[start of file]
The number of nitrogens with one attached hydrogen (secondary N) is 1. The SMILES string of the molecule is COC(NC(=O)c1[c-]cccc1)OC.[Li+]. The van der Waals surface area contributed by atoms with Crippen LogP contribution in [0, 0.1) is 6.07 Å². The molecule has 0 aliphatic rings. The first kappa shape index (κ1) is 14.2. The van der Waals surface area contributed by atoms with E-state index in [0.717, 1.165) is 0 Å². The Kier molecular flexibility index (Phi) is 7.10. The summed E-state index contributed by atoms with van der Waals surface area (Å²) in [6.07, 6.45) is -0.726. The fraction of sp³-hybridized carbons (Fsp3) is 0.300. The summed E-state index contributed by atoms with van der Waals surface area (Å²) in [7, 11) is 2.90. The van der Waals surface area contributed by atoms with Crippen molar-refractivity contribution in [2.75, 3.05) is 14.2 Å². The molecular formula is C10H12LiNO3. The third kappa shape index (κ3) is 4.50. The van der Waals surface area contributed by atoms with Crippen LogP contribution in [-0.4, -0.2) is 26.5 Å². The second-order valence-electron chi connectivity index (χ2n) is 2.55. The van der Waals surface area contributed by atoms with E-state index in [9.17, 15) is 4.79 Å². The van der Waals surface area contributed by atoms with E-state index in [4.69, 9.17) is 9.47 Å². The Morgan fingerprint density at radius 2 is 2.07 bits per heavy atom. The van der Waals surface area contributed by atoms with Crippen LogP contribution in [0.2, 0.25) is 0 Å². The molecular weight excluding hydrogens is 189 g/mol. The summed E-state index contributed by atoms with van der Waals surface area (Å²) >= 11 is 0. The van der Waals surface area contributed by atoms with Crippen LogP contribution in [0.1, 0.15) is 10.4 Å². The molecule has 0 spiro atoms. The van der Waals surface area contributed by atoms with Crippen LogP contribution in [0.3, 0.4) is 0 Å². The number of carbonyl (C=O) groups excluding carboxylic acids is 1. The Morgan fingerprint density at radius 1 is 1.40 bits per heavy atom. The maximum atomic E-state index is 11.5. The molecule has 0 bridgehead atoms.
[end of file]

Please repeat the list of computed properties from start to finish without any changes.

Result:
The number of nitrogens with one attached hydrogen (secondary N) is 1. The SMILES string of the molecule is COC(NC(=O)c1[c-]cccc1)OC.[Li+]. The van der Waals surface area contributed by atoms with Crippen LogP contribution in [0, 0.1) is 6.07 Å². The molecule has 0 aliphatic rings. The first kappa shape index (κ1) is 14.2. The van der Waals surface area contributed by atoms with E-state index in [0.717, 1.165) is 0 Å². The Kier molecular flexibility index (Phi) is 7.10. The summed E-state index contributed by atoms with van der Waals surface area (Å²) in [6.07, 6.45) is -0.726. The fraction of sp³-hybridized carbons (Fsp3) is 0.300. The summed E-state index contributed by atoms with van der Waals surface area (Å²) in [7, 11) is 2.90. The van der Waals surface area contributed by atoms with Crippen molar-refractivity contribution in [2.75, 3.05) is 14.2 Å². The molecular formula is C10H12LiNO3. The third kappa shape index (κ3) is 4.50. The van der Waals surface area contributed by atoms with Crippen LogP contribution in [-0.4, -0.2) is 26.5 Å². The second-order valence-electron chi connectivity index (χ2n) is 2.55. The van der Waals surface area contributed by atoms with E-state index in [9.17, 15) is 4.79 Å². The van der Waals surface area contributed by atoms with E-state index in [4.69, 9.17) is 9.47 Å². The Morgan fingerprint density at radius 2 is 2.07 bits per heavy atom. The van der Waals surface area contributed by atoms with Crippen LogP contribution in [0.2, 0.25) is 0 Å². The molecular weight excluding hydrogens is 189 g/mol. The summed E-state index contributed by atoms with van der Waals surface area (Å²) >= 11 is 0. The van der Waals surface area contributed by atoms with Crippen LogP contribution in [0.1, 0.15) is 10.4 Å². The molecule has 0 spiro atoms. The van der Waals surface area contributed by atoms with Crippen LogP contribution in [0.3, 0.4) is 0 Å². The number of carbonyl (C=O) groups excluding carboxylic acids is 1. The Morgan fingerprint density at radius 1 is 1.40 bits per heavy atom. The maximum atomic E-state index is 11.5. The molecule has 0 bridgehead atoms.